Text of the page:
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International Journal of Engineering and Science Invention (IJESI) is an international journal intended for professionals and researchers in all fields of computer science and electronics. IJESI publishes research articles and reviews within the whole field Engineering Science and Technology, new teaching methods, assessment, validation and the impact of new technologies and it will continue to provide information on the latest trends and developments in this ever-expanding subject. The publications of papers are selected through double peer reviewed to ensure originality, relevance, and readability. The articles published in our journal can be accessed online.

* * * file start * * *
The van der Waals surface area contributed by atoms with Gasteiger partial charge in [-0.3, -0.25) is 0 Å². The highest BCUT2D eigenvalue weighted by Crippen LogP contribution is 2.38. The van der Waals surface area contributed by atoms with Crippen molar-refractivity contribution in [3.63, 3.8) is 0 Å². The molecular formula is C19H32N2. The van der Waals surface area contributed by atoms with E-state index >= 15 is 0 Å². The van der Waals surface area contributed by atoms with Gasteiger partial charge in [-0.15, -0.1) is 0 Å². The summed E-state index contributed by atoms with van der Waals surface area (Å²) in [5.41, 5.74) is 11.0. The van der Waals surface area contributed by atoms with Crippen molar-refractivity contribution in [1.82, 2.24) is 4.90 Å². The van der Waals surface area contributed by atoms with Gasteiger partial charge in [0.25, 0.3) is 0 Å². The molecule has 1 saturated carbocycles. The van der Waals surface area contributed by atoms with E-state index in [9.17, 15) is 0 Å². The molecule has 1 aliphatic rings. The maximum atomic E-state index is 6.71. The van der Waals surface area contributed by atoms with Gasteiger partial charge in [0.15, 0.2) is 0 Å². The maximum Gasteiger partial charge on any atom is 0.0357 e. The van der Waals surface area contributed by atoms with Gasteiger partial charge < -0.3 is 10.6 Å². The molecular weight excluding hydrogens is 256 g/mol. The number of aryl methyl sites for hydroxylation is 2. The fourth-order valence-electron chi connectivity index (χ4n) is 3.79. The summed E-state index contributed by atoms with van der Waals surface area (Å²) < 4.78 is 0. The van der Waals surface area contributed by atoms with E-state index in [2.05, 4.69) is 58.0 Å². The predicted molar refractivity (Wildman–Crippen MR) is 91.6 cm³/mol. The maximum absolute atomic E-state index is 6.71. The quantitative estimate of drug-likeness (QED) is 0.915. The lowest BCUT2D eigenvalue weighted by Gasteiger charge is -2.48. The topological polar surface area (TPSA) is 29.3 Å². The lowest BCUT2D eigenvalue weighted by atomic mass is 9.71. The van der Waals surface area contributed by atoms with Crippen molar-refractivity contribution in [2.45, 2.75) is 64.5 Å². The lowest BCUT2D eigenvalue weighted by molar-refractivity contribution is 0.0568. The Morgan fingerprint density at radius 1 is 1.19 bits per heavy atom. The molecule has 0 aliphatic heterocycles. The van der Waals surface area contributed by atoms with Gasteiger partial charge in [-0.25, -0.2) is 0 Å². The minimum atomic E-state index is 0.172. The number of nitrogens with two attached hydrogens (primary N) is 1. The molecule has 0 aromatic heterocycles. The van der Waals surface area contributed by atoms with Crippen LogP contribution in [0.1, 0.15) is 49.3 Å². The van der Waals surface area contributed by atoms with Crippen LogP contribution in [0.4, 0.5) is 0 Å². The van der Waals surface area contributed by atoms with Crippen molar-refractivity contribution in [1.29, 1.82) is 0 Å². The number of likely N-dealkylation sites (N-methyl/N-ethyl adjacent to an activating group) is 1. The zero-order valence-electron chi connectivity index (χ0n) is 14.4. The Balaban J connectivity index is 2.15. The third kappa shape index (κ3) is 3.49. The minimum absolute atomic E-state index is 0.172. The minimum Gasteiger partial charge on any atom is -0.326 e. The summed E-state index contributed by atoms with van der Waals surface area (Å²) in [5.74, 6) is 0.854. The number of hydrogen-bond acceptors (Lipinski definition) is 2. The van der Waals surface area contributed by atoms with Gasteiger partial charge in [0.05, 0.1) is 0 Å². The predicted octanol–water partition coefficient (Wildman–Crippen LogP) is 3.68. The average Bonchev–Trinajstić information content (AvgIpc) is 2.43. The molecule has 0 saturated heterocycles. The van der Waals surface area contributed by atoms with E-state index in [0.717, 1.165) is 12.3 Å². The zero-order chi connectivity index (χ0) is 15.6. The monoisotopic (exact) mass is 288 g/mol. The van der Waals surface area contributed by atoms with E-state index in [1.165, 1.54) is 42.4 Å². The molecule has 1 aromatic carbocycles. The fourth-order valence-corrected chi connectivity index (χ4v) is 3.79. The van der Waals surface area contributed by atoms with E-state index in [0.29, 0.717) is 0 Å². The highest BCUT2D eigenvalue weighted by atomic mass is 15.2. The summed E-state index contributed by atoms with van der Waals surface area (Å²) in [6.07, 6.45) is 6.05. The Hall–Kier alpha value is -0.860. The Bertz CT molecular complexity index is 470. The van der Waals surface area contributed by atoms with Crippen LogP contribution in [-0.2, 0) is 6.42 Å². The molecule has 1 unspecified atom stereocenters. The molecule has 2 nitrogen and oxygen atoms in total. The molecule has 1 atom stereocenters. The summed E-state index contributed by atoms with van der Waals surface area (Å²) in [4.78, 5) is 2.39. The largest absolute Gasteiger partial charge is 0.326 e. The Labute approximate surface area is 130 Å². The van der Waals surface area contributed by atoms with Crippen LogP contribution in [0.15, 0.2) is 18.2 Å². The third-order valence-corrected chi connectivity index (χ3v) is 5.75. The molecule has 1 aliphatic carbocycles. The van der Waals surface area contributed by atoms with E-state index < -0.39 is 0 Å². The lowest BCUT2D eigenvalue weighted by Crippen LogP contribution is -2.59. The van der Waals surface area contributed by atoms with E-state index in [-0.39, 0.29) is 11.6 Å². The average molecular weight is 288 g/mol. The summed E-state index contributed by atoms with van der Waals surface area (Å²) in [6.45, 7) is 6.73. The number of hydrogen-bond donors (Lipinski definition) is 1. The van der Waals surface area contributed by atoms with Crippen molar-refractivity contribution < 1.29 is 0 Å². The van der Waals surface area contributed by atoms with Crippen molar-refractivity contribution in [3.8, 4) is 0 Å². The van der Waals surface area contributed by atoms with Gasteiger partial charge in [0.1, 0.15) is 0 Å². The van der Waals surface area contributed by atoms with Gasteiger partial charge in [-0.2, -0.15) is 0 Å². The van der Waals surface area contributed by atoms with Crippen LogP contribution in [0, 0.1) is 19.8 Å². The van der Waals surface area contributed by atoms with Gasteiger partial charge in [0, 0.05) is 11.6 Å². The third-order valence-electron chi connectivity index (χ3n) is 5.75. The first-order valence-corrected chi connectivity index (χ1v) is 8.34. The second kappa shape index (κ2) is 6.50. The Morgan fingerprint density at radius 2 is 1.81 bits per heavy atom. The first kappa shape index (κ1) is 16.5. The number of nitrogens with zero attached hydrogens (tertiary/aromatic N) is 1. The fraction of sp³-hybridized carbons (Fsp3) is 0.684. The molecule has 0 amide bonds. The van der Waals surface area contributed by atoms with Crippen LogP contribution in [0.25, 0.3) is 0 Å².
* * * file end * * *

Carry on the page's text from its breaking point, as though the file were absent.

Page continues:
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  1. 1. International Journal of Engineering Science Invention ISSN (Online): 2319 – 6734, ISSN (Print): 2319 – 6726 Volume 3 Issue 3ǁ March 2014 ǁ PP.25-30 25 | Page Relationship between Ph and Conductivity toward Accumulation of Heavy Metals In The Soil Of Irrigated Farmlands Of Kaduna Metropolis Nigeria 1 Mahmud Imam Mohammed , 2 W.L.O Jimoh 1 Department of Applied Science, College of Science and Technology, Kaduna Polytechnic 2 Department of Pure and Industrial Chemistry, Bayero University, Kano Nigeria. ABSTRACT: In this research work is the level of electrical conductivity and PH in the soil of irrigated farmlands of Kaduna metropolis using 3305 Jenway pH meter and ELE 470 conductivity meter respectively. It was found that most the values were higher than that obtained from Rigachikun (control site) with PH = 5.8 and conductivity of 2.63 µScm-1 .This is similar to that obtained from Kawo with PH = 5.8, conductivity of 2.63 µScm-1 and Unguwan Sanusi PH = 5.9, conductivity of 2.3 µScm-1. It was also found that the higher the PH the lower the conductivity values(Kurmin Mashi PH =8.5, conductivity of 1.7 µScm-1 and Unguwan Dosa PH = 8.3, conductivity of 1.6 µScm-1 ) while lower PH gave higher conductivity. This shows that most of the soils from the irrigation sites were acidic with the exception of samples from Unguwan Dosa and Kurmin mashi. From the result of this research work, most of the samples were moderately saline while some are non saline and are within the normal range 0 - 200 µScm-1 , .The analysed acidic soil are prone to increased leaching of important compounds and increase assimilation of elements by plants. Plant growing in alkaline soil can have trouble with assimilation of element such as Fe and Cu. Acidic PH retard the growth plants since it grows efficiently in soil PH between 6 – 8 and as such increase mobility of heavy metals and their uptake. This also leading the to toxicity and polluting the soil as well as reducing their productivity. Heavy metals are generally more mobile at PH < 7 than at PH > 7 KEYWORDS: Soil, Irrigation, PH and Conductivity Meter, Kaduna Metropolis, Nigeria. I. INTRODUCTION The term “heavy metals” refers to any metallic element that has relatively high density and is toxic or poisonous even at low concentration (Lenntech, 2004). Heavy metals are general terms, which apply to the group of metals and metalloids with atomic density greater than 4g/cm3 , (Huton and Symon, 1988; Garbarino et al., 1995, Hawkey 1997., Nriagu, 1999). This classification includes transition metals and higher atomic weight metals of group III to V of the periodic table. Heavy metals include lead cadmium, zinc, copper, iron etc (Duruibe et al., 2007).Heavy metals are among the major contaminant of food supply and are considered as problem to the environment (Zaidi et al, 2005). Heavy metals contamination may occur due to irrigation with contaminated water, the addition of fertilizers, metal based pesticides, industrial emissions, transportation, harvesting process and storage. Advancement in technology has lead to high levels of industrialization leading to the discharge of effluent bearing heavy metals into our environment.PH is the negative logarithm to the base ten (10) of hydrogen ion concentration and is used in determining the acidity and alkalinity of soil. This is because most of the plants will grow in soil with PH value between 6 and 8. (Mahmud, 2008). Soil pH is largely controlled by fine soil particles and their associated exchangeable cations. Aluminium and hydrogen enhance soil acidity, whereas calcium and other base - forming cations especially sodium encourages soil alkalinity (Daniel and Edward, 1998; Ademoroti 1996).The electrical conductivity of soil varies depending on the amount of moisture held by soil particles. Sands have a low conductivity, silts have a medium conductivity and clays have a high conductivity. Soil electrical conductivity (EC) can be related to specific soil properties that affect crop yield such as topsoil depth, PH, salt concentrations and available water – holding capacity. Major categories of soil pollutions include nutrients (fertilizers, sewage sludge), acids, heavy metals, radioactive elements and organic chemicals, herbicides, insecticides and other pesticides). Many of these pollutants are continuously discharged into the soil through land waste disposal, inputs from the atmosphere and irrigation by municipal waste water on a daily basis (Radojevic and Bashkin, 1999).Soil is a vital resource for sustaining basic human needs, a quality food supply and a liveable environment (Wild, 1995). It serves as a sink and recycling factory for both liquid and solid waste. Municipal solid waste has been found to contain appreciable quantity of heavy metals such as Cd, Zn, Pb and Cu all which may eventually end – up in the soil (Alloway and Aryes 1997). Other identifiable sources include atmospheric depositions, manure and fertilizers, pesticides and industrial discharge. (Holgate, 1979).